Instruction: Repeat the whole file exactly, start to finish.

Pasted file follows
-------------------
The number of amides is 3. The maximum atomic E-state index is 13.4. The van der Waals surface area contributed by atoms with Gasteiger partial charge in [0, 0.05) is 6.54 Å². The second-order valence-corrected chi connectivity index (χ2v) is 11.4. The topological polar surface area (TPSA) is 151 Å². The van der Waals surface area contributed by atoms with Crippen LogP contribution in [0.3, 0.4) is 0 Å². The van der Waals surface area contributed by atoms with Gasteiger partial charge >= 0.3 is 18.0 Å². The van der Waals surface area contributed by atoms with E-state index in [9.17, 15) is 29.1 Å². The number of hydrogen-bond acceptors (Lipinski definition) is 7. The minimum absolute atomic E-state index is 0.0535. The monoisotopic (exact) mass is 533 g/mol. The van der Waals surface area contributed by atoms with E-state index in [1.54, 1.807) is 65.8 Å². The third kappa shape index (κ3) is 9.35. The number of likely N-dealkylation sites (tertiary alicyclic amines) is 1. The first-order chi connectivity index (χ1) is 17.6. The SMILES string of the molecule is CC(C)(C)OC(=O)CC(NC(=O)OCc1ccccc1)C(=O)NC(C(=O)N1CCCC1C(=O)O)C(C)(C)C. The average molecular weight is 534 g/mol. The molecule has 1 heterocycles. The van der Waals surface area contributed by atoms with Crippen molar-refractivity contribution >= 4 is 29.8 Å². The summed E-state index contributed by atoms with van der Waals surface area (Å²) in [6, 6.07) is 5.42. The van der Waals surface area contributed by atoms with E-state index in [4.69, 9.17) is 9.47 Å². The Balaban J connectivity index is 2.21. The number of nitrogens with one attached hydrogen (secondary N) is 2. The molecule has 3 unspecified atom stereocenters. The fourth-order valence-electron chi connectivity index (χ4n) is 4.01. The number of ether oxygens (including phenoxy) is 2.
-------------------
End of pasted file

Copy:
The number of amides is 3. The maximum atomic E-state index is 13.4. The van der Waals surface area contributed by atoms with Gasteiger partial charge in [0, 0.05) is 6.54 Å². The second-order valence-corrected chi connectivity index (χ2v) is 11.4. The topological polar surface area (TPSA) is 151 Å². The van der Waals surface area contributed by atoms with Crippen LogP contribution in [0.3, 0.4) is 0 Å². The van der Waals surface area contributed by atoms with Gasteiger partial charge >= 0.3 is 18.0 Å². The van der Waals surface area contributed by atoms with E-state index in [9.17, 15) is 29.1 Å². The number of hydrogen-bond acceptors (Lipinski definition) is 7. The minimum absolute atomic E-state index is 0.0535. The monoisotopic (exact) mass is 533 g/mol. The van der Waals surface area contributed by atoms with E-state index in [1.54, 1.807) is 65.8 Å². The third kappa shape index (κ3) is 9.35. The number of likely N-dealkylation sites (tertiary alicyclic amines) is 1. The first-order chi connectivity index (χ1) is 17.6. The SMILES string of the molecule is CC(C)(C)OC(=O)CC(NC(=O)OCc1ccccc1)C(=O)NC(C(=O)N1CCCC1C(=O)O)C(C)(C)C. The average molecular weight is 534 g/mol. The molecule has 1 heterocycles. The van der Waals surface area contributed by atoms with Crippen molar-refractivity contribution >= 4 is 29.8 Å². The summed E-state index contributed by atoms with van der Waals surface area (Å²) in [6, 6.07) is 5.42. The van der Waals surface area contributed by atoms with E-state index in [4.69, 9.17) is 9.47 Å². The Balaban J connectivity index is 2.21. The number of nitrogens with one attached hydrogen (secondary N) is 2. The molecule has 3 unspecified atom stereocenters. The fourth-order valence-electron chi connectivity index (χ4n) is 4.01. The number of ether oxygens (including phenoxy) is 2.